Disclosed Funding: $92M
Select Investors: Claremont Creek Ventures, RockPort Capital, General Electric
Project Frog was founded in 2006 with an initial focus on the educational market, in response to the rise of portable buildings in California’s K-12 education system. Project Frog produces prefabricated building components with configurable kits of building parts designed for 2-dimensional, flat-packed shipping. The company recently announced plans to grow their portfolio across new sectors such as retail and healthcare.
4. prescient co
Headquarters: Arvada, Colorado
Disclosed Funding: $45M
Select Investors: Kanusul Investments
Launched in 2012, Prescient Co leverages a BIM design platform to create modular structural systems for multi-unit buildings. The company uses precision manufacturing technology, including robotics and laser cutting systems, to deliver their buildings. Prescient recently raised a $40M Series D round in Q2’17.
Early-stage offsite construction companies to watch
1. fullstack modular
Headquarters: Brooklyn, New York
Disclosed Funding: $6M
Select Investors: McCourt Global, Daniel Levene, Jonathan Grunzweig
FullStack Modular is a design-build contractor providing modular residential buildings in densely populated urban areas, with a focus on multi-family rentals, student housing, and hotels. FullStack formed in 2016 after purchasing Forest City’s modular business unit assets. The company’s latest funding was a $6M Series A round in Q2’17.
Headquarters: Los Angeles, California
Disclosed Funding: $4.2M
Select Investors: Alpha Edison, Circle Ventures, 54 Madison
Emagispace is a modular construction company initially founded to address the difficulty of of building and transporting film sets. The company produces patented blocks of fiberboard panels made of recycled newspaper, wood chips, and sawdust. At $15.50 per square foot, the blocks are sustainable, reusable, and recyclable, and serve as temporary walls. They have a variety of applications, from film sets to commercial retail to shelter for disaster relief.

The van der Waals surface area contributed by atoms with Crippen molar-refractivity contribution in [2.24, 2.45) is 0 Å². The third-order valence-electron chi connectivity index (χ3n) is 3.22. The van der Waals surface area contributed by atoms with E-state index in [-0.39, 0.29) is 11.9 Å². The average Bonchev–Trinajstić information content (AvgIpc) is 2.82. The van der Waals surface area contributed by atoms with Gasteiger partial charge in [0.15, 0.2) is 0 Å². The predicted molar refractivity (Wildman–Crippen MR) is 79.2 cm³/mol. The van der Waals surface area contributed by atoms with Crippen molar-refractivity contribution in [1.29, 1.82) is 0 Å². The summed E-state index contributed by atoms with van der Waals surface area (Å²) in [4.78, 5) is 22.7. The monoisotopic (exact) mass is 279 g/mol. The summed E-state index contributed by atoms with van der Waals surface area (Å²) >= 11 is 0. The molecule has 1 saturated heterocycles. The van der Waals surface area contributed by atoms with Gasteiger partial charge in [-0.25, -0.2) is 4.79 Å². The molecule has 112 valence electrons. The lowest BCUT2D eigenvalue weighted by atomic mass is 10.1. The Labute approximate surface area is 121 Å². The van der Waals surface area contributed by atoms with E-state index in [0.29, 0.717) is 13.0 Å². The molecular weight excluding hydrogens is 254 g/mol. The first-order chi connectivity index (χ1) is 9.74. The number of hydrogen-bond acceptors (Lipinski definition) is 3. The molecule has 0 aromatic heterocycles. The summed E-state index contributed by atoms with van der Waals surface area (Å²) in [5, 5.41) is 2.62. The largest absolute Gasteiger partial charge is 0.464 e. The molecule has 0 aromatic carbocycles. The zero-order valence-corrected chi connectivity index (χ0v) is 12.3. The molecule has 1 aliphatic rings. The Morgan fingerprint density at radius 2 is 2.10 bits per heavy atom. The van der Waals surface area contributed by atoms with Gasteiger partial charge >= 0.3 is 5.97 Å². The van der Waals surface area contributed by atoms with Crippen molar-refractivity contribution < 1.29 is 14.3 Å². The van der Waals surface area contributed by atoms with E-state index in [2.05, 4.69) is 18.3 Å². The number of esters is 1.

3. plant prefab
Headquarters: Rialto, California
Disclosed Funding: $3.4M
Select Investors: Obvious Ventures
Plant Prefab, a spin-off of Khosla Ventures-backed design and development company Living Homes, aims to address the challenges of urban home construction via prefabrication. The company provides single and multi-family homes in California’s “urban infill” market. Like other offsite construction and prefab companies, Plant Prefab is prioritizing customization and sustainability in their design-build process.
4. cover technologies
Headquarters: Gardena, California
Disclosed Funding: $1.6M
Select Investors: General Catalyst, Hyperspeed Ventures, Khosla Ventures
Unlike many of the other companies on our list, Cover Technologies identifies itself as a tech company instead of a prefab provider, as the company leverages algorithms to cut down the time of the prefab design process. Cover sends clients a survey of 50 to 100 questions to understand customer lifestyle and structural needs. These parameters are then fed into Cover’s algorithms, which produce hundreds of designs that fulfill the requirements. The company primarily focuses on accessory dwelling units, or secondary structures on properties with existing single-family units (e.g., guesthouses, offices, etc.).
Headquarters: Bellevue, Washington
Disclosed Funding: $1.4M
Select Investors: N/A